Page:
I really hope someone can help me here. Please feel free to answer only 1 or 2 questions if you have any great input for me.

Thank you very much!


Screen Matching Above is how I look at it now in order to make a decision.

As you can see, whatever looks great to my eyes on the Pantone Solid Coated book, doesn't really match on illustrator.

Then you can also see that the previous CMYK Coated P113-9C was a great match, but the new Pantone updated reference is veryyyy different so I guess I can't use it anymore... But as you see, the CMYK Coated P111-1C is not too bad, that's why I was wondering if I can use CMYK Pantone reference for physical uses?

At the end of the day, I do understand that I can pick whatever RGB I want for screen, because eventually I have no control on how it will look like on everybody's screen.

I also understand, I can easily convert it to CMYK values then, since I will have to double check any printing job anyway. And again I won't have much control on a bad printer/manufacturer. But it seemed I understood that having a Pantone Reference can sometimes helps with color matching on print.

But eventually I will need a Pantone Reference anyway in order to have physical sample to show to any manufacturer trying to match a paint or a plastic color...

So I am personally ok with keep my RGB color for digital (website and App) and then select a Pantone Reference from a book with my eyes, for anything physical. But for obvious reason it gets tricky when you need to create a file for printing. And it can get very confusing to have in my final design guideline (PDF on screen) a RGB color and a Pantone Reference, supposedly matching, actually looking pretty different...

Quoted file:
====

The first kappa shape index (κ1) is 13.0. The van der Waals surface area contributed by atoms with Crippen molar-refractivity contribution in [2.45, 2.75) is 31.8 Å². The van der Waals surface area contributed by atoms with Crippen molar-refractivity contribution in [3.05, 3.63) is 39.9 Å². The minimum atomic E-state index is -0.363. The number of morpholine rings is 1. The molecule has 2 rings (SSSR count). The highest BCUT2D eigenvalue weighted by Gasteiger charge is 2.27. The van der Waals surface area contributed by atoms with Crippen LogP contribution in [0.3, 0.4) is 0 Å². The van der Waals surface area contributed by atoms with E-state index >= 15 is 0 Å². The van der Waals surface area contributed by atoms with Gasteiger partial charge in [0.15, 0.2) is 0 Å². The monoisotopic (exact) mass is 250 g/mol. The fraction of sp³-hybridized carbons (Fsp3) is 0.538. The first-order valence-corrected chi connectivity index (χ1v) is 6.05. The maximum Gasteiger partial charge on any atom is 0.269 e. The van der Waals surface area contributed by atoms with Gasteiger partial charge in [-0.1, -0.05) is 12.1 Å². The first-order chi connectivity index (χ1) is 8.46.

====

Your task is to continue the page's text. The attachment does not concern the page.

What do you think?

1 Answer 1


Put simply, some RGB (RE:HEX) colors just can not be reproduced via CMYK.

Your only option is to find something visually as close as you can. That often means ignoring the RGB?Hex numbers entirely and using your eyeballs to find a color, not software. The optimum method to do this is to look at physical Pantone books, not a screen. Because everything on any screen is RGB or at least rendered as RGB.

It's not that you seem to be doing anything "wrong", it's more than you seem to want to find a screen-only method to determine CMYK colors accurately on an (uncalibrated?) monitor. You seem to be looking for precision without having the proper tools for precision.

  • Thanks for answering Metis. I edited my post to give you more details which could help. Unfortunately the color needs to be use on both digital and physical media, that's why the match is so important. Otherwise I would just pick a Pantone reference from a Book.
    – CLM
    Jul 18, 2017 at 23:27
  • 1
    My point was you often have to "...just pick a Pantone reference from a Book" If the RGB color is out of the CMYK gamut. Software conversions are guesses just like your choice would be. I don't understand the issue regarding "digital vs physical". I can set 651C t print on physical pieces... and set AAC208 for digital items. You are not going to achieve a single file capable of both. You'll need web files and print files, which is very common.
    – Scott
    Jul 19, 2017 at 0:28